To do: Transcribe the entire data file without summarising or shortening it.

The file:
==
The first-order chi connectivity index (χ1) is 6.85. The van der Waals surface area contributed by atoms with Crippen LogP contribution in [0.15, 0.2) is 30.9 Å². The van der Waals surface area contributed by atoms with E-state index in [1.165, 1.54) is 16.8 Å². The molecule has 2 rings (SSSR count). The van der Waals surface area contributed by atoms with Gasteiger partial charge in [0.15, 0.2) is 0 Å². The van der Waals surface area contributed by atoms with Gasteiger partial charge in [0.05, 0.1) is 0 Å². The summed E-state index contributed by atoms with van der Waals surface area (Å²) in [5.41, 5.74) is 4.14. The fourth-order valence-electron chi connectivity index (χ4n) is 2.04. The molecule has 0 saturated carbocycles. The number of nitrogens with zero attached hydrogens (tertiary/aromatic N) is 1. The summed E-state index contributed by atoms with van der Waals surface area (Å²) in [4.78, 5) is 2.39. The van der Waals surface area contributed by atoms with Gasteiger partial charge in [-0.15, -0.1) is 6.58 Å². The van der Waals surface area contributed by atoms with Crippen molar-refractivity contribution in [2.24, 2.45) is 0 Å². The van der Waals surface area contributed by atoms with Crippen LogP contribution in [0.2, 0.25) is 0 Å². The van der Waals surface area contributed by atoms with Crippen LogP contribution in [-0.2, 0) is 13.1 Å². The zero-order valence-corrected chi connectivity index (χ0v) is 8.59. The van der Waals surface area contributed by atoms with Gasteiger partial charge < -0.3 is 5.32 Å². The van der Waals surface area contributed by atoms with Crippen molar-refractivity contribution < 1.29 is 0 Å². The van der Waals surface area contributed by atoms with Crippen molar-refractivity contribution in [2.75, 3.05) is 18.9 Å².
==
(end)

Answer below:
The first-order chi connectivity index (χ1) is 6.85. The van der Waals surface area contributed by atoms with Crippen LogP contribution in [0.15, 0.2) is 30.9 Å². The van der Waals surface area contributed by atoms with E-state index in [1.165, 1.54) is 16.8 Å². The molecule has 2 rings (SSSR count). The van der Waals surface area contributed by atoms with Gasteiger partial charge in [0.15, 0.2) is 0 Å². The van der Waals surface area contributed by atoms with Gasteiger partial charge in [0.05, 0.1) is 0 Å². The summed E-state index contributed by atoms with van der Waals surface area (Å²) in [5.41, 5.74) is 4.14. The fourth-order valence-electron chi connectivity index (χ4n) is 2.04. The molecule has 0 saturated carbocycles. The number of nitrogens with zero attached hydrogens (tertiary/aromatic N) is 1. The summed E-state index contributed by atoms with van der Waals surface area (Å²) in [4.78, 5) is 2.39. The van der Waals surface area contributed by atoms with Gasteiger partial charge in [-0.15, -0.1) is 6.58 Å². The van der Waals surface area contributed by atoms with Crippen molar-refractivity contribution in [2.24, 2.45) is 0 Å². The van der Waals surface area contributed by atoms with Crippen LogP contribution in [0.2, 0.25) is 0 Å². The van der Waals surface area contributed by atoms with Crippen LogP contribution in [-0.2, 0) is 13.1 Å². The zero-order valence-corrected chi connectivity index (χ0v) is 8.59. The van der Waals surface area contributed by atoms with Gasteiger partial charge < -0.3 is 5.32 Å². The van der Waals surface area contributed by atoms with Crippen molar-refractivity contribution < 1.29 is 0 Å². The van der Waals surface area contributed by atoms with Crippen molar-refractivity contribution in [2.75, 3.05) is 18.9 Å².